- The ‘attention economy’ is a phrase that’s often used to make sense of what’s going on, argued Aeon: it puts our attention as a limited resource at the centre of the informational ecosystem, with our various alerts and notifications locked in a constant battle to capture it. That’s a helpful narrative in a world of information overload, and one in which our devices and apps are intentionally designed to get us hooked.Moreover, besides our own mental wellbeing, the attention economy offers a way of looking at some important social problems: from the worrying declines in measures of empathy through to the ‘weaponisation’ of social media. The problem, though, is that this narrative assumes a certain kind of attention. An economy, after all, deals with how to allocate resources efficiently in the service of specific objectives (such as maximising profit). Talk of the attention economy relies on the notion of attention-as-resource: our attention is to be applied in the service of some goal, which social media and other ills are bent on diverting us from. Our attention, when we fail to put it to use for our own objectives, becomes a tool to be used and exploited by others.
- Using any number of apps, one can set up a computer or laptop to chime hourly, noted Quartz. That gentle, pleasing sound can nudge one to take a second and ask oneself, ‘Am I doing the thing I’m supposed to be doing right now?’. The hourly chime hack is not new, but previously it’was recommended as a mindfulness tool that could help one remember to breathe or sit quietly for a few minutes.
- Contrary to received wisdom, there is no evidence human attentions spans are shrinking, found a recent BBC report.
- When the reading brain skims texts, we don’t have time to grasp complexity, to understand another’s feelings or to perceive beauty. Yet, warns a dyslexia expert, reading enables the development of some of our most important intellectual and affective processes: internalised knowledge, analogical reasoning, and inference; perspective-taking and empathy; critical analysis and the generation of insight. Research now cautions that each of these essential “deep reading” processes may be under threat as we move into digital-based modes of reading.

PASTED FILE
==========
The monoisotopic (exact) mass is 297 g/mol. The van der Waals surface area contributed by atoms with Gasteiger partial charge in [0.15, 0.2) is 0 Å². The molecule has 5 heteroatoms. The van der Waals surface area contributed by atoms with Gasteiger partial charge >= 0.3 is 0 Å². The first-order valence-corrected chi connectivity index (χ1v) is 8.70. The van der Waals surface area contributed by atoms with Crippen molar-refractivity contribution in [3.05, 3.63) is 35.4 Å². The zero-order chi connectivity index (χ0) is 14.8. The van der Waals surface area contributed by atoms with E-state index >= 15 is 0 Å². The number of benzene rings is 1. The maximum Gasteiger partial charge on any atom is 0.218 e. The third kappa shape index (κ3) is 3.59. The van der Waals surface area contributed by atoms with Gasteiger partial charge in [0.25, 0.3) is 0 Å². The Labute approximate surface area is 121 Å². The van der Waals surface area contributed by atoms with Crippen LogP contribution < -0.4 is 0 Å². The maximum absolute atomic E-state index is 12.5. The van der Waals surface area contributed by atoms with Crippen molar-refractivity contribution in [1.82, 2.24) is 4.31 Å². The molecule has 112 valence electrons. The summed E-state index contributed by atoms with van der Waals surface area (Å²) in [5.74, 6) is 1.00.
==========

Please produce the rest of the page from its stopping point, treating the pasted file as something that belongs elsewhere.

- Overflowing inboxes, endlessly topped up by incoming emails. Constant alerts, notifications and text messages on your smartphone and computer. Infinitely scrolling streams of social-media posts. Access to all the music ever recorded, whenever you want it. And a deluge of high-quality television, with new series released every day elsewhere. The bounty of the internet is a marvellous thing, but the ever-expanding array of material can leave you feeling overwhelmed, warned The Economist 1843, constantly interrupted, unable to concentrate or worried that you are missing out or falling behind. No wonder some people are quitting social media, observing “digital sabbaths” when they unplug from the internet for a day, or buying old-fashioned mobile phones in an effort to avoid being swamped.
- A leading investor argued that while it is fashionable nowadays to talk about personal attention as a commodity or even a currency, it is in fact neither. Attention can be bought and sold, to some extent, but it cannot be traded to third parties.
- As we seek to work, just a keystroke or two away we also have access to Google and YouTube, books and blogs, TV shows and movies, music and video games, email and texting, newspapers and magazines, and countless web sites and apps. We're free to indulge our every whim, no matter how trivial, and that's exactly what many of us now do, argued a leading academic.
- Indeed, a social critic Linda Stone coined the term continuous partial attention to describe the fractured way we now focus.